Analysis of the global textile and clothing trade : an empirical approach

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Analysis of the global textile and clothing trade : an empirical approach

 

Author: Chan, Man-hin Eve
Title: Analysis of the global textile and clothing trade : an empirical approach
Degree: Ph.D.
Year: 2009
Subject: Hong Kong Polytechnic University -- Dissertations
Clothing trade
Textile industry
Department: Institute of Textiles and Clothing
Pages: xviii, 260 leaves ; 30 cm.
InnoPac Record: http://library.polyu.edu.hk/record=b2342996
URI: http://theses.lib.polyu.edu.hk/handle/200/5340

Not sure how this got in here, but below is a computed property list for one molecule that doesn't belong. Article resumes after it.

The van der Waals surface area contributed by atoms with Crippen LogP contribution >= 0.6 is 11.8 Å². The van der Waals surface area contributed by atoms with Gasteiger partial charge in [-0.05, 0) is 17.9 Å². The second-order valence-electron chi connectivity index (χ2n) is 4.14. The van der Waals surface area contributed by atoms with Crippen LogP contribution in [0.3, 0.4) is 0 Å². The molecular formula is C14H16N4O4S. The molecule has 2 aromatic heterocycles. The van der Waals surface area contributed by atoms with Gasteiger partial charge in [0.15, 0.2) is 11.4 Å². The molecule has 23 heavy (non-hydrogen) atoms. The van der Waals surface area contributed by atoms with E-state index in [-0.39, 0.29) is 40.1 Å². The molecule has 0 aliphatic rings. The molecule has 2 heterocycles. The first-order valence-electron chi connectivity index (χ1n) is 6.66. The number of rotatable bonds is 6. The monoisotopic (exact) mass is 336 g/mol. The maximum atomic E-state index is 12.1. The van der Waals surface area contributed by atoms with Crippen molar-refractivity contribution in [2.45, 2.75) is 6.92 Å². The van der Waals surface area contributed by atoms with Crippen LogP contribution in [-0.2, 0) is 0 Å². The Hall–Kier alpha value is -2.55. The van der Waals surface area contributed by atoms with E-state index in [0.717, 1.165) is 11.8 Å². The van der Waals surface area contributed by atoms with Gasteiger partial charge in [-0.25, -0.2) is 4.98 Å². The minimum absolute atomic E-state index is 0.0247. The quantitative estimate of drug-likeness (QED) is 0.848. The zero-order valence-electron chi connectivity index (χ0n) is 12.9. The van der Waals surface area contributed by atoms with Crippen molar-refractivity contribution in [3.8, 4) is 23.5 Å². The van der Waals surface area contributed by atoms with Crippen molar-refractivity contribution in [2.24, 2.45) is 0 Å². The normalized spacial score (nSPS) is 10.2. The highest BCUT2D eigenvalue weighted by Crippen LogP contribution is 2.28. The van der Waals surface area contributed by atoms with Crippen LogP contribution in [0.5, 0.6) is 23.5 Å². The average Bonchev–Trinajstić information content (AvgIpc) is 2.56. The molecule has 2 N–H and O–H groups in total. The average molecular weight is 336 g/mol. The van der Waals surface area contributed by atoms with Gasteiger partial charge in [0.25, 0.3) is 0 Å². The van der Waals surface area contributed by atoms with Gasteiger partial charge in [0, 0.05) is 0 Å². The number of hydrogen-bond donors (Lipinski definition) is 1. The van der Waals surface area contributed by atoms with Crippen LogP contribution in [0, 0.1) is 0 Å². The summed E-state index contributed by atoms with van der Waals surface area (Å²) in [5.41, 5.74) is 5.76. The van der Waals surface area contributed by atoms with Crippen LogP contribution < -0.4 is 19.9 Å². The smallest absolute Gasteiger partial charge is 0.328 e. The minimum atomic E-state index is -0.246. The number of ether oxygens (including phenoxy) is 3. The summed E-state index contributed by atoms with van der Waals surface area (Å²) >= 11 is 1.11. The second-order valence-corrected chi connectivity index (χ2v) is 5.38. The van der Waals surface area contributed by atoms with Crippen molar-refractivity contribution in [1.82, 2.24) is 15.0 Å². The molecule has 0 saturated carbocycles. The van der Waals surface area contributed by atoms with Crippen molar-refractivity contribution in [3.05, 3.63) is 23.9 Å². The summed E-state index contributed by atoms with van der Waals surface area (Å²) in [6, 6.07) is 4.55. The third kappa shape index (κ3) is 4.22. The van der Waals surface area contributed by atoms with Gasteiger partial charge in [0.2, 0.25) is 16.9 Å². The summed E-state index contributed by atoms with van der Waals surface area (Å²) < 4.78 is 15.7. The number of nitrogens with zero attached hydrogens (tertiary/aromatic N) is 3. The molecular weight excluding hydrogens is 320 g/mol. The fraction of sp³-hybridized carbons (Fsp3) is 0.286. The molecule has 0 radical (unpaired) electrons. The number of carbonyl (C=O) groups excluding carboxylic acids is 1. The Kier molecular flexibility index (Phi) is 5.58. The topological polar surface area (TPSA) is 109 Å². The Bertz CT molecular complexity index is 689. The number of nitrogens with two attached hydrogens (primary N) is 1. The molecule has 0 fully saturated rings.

Abstract: This dissertation employs the gravity trade model to analyze the development of textile & clothing (T & C) trade patterns among countries. Until recently, most studies reported in literature have applied the gravity trade model to aggregated data, particularly with cross-sectional or time-series data estimation techniques for analyzing trading statistics. However, in this dissertation, the conventional gravity trade model is revised for analyzing T & C products separately. Also, the panel data estimation approach is utilized to determine the factors affecting global T & C trade flows. Results of regression analysis show that the modified gravity trade model can be adopted to identify the markets for T & C products. More importantly, this modified gravity model supports the attributes of the conventional one. Based on this standpoint, the study first analyses and characterizes the development of global T & C trade flows since the 1950s. The illustrated scenario is a 'shift of gravity' for T & C exporters to divert from North America and Western Europe to Japan in the 1950s and early 1960s. The second shift is from Japan to the Asian Big Three, namely Hong Kong, Taiwan and South Korea, which dominated global T & C exports in the 1970s and early 1980s. In the late 1980s and entering the 1990s, there was a third migration from the Asian Big Three to other Asian developing economies. In the 1980s, production was not only relocated predominantly to mainland China, but also to several other Southeast Asian countries, including Indonesia, Thailand, Malaysia, the Philippines and Sri Lanka. In the 1990s, new suppliers included South Asian and Latin American countries. Secondly, the impacts of country-specific, social and political determinants as well as economic indicators and cultural factors that related to T & C trade flows are investigated from 3 stepwise levels. These 3 include: (1) national level; Hong Kong T & C exports and her top ten trading partners from 1990 to 2008 (2) regional level; Asian exporters and the EU-15, US and Japan T & C markets from 2000-2008, and (3) global level; top fifteen T & C exporters/importers and their top 10 trading partners from 1980 to 2008. The gravity trade model is applied to explain the variations in the T & C trade flows with the three levels. The results reveal that the impacts of ascribed factors on T & C trade have the expected signs and are statistically significant. Since past gravity model studies were only centered on regional investigations and general commodities but were not T & C specific. It is hoped that the present research has made a significant contribution in filling this knowledge gap and offered a valuable insight into the principal determinants that have stimulated the national, regional and global level on T & C trade flow. The model is then subject to panel data analysis to investigate the fixed effects over time for each scenario in order to provide an exhaustive analysis and obtain a conscientious study of T & C trade. It can delineate explores the dynamics of change over time and enlarges the quality and quantity of data manipulation in techniques that would be impossible simply by cross sectional or time series estimation alone. Moreover, a panel data approach makes it possible to capture the relevant relationships among variables over a longer time and enable monitoring of the possible unobservable trading-partner-pair individual effects. The study reveals that the fixed effect model is more plausible and provides more robust results than the random effects based on the Hausman test. Finally, the endogeneity of Chinese T & C exports are explained by applying instrumental variables with country fixed effects in the gravity trade model in order to examine the possibilities and ways that the performance and growth of China's T & C exports had displaced that of the other selected Asian economies over the period of 1990 to 2008. It is identified that the negative impact of China's emergence in T & C trade on other selected Asian countries is significant. Furthermore, the result shows that the displacement effect varies across Asian countries and is more pronounced in the low-income compared with the high-income Asian countries. Therefore, it can be concluded that the export performances of China's neighboring Asian countries are basically affected by the surge of China's T & C exports.

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